A Handbook on the Letter to the Hebrews


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We do not know who wrote the Letter to the Hebrews, and we know nothing else that the author wrote. This means that we cannot, as in the case of Paul, use other letters to discover more about how the author thinks and writes. We have to rely mainly on the letter itself, which is rather short—less than one-seventh as long as Luke’s writings. The evidence of writings which seem to have a back¬ground similar to that of this letter can also be used to help us understand He¬brews, but this evidence is less direct and must be used with care. Scholars have seen simi¬larities to other parts of the New Testament, especially Stephen’s speech in Acts 7; also to the letter of Barnabas, written in the last quarter of the first century A.D.; and still more to the writings of Philo, the Greek-speaking Jew who lived from about 20 B.C. to about A.D. 50. Such similar¬ities, however, are lim¬ited. Stephen, for example, does not mention Jesus until the very end of his sermon (Acts 7.56)

Just as we do not know the name of the writer, so we do not know to whom he was writing. This is less of a problem for the translator than might at first appear. One of the major difficulties in translating 1–2 Corinthians, for example, is that Paul knew so much more than we do about his readers’ situation. Hebrews, by contrast, though written to a specific community, does not discuss the readers’ problems in great detail. It has even been suggested that Hebrews grew out of a collection of sermons preached to one group of Christians, and then sent to an¬other church with a concluding note. This would explain why Hebrews ends like a letter, but does not begin like one.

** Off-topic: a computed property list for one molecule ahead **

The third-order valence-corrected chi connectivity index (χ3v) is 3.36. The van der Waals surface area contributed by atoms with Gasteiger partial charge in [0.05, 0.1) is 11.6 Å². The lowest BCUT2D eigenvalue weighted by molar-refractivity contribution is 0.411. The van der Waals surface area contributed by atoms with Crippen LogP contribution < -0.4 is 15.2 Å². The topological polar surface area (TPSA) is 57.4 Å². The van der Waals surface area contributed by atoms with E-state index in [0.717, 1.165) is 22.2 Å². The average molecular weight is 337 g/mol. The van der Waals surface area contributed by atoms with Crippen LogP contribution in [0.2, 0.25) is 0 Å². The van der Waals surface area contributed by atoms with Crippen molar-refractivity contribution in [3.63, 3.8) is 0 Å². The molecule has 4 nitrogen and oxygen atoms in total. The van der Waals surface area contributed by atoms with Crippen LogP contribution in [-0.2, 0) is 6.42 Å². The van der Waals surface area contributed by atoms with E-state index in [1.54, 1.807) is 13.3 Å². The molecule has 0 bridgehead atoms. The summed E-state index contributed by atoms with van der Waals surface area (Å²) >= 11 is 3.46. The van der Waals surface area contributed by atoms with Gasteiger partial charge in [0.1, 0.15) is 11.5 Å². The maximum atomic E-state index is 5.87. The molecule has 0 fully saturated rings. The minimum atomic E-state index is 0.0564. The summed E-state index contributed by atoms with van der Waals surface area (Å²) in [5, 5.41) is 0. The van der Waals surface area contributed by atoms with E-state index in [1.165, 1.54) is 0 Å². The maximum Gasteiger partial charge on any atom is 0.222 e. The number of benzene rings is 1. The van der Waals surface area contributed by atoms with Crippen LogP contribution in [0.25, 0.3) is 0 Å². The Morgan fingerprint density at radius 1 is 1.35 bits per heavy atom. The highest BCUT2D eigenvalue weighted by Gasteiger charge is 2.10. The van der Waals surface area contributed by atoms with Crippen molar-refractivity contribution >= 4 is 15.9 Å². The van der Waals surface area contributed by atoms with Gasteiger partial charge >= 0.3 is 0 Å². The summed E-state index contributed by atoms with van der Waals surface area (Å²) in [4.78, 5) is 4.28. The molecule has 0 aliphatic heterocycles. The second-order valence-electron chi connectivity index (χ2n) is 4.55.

Hebrews, perhaps more than any other New Testament writing, is steeped in the Old Testament, which the author cited on the basis of the Septuagint, a Greek translation made some two hundred years before Christ. The author’s use of Old Testament texts and his method of argument owe much to the influence of Jewish rabbis.

One of the general translation problems which arises out of the writer’s Jewish background is his reluctance to use the name of God, even in Greek. For example, it is used in the first verse of the letter, but not again (except in quota¬tions from the Old Testament) until 2.4, although there are several verbs in the passage which have God as subject. In translation, it will often be necessary to insert the name “God” rather than using a pronoun such as “he,” which may not be clear.

The translator must be careful not to change the cultural setting; that is, he must not replace references to Jewish culture by features drawn from the translator’s own culture. If this is done on any large scale, the translator will find himself in serious difficulties. One apparently minor change (for example, the replacement of “shedding of blood” by “libation” in an African language) could involve more and more changes in a hopeless attempt at consistency. It is better to find the closest possible linguistic equivalent for the original cultural features, and then to give any necessary explanations in footnotes or a glossary.

Although the author was a Jewish Christian, it is clear that he had an excellent grasp of Greek language and style. This is one reason why Luther (Lu) and some modern commentators have thought he was the “eloquent speaker” Apollos (see Acts 18.24 28). It seems best to describe this writing as a letter, written to encourage a group of Christians to hold on to their faith under persecution. However, it is carefully planned and may have been originally given as one or more sermons.

Published 1983 Pages 372

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Weight N/A
Dimensions 24 × 16.5 × 1 cm

Paul Ellingworth and Howard A. Hatton




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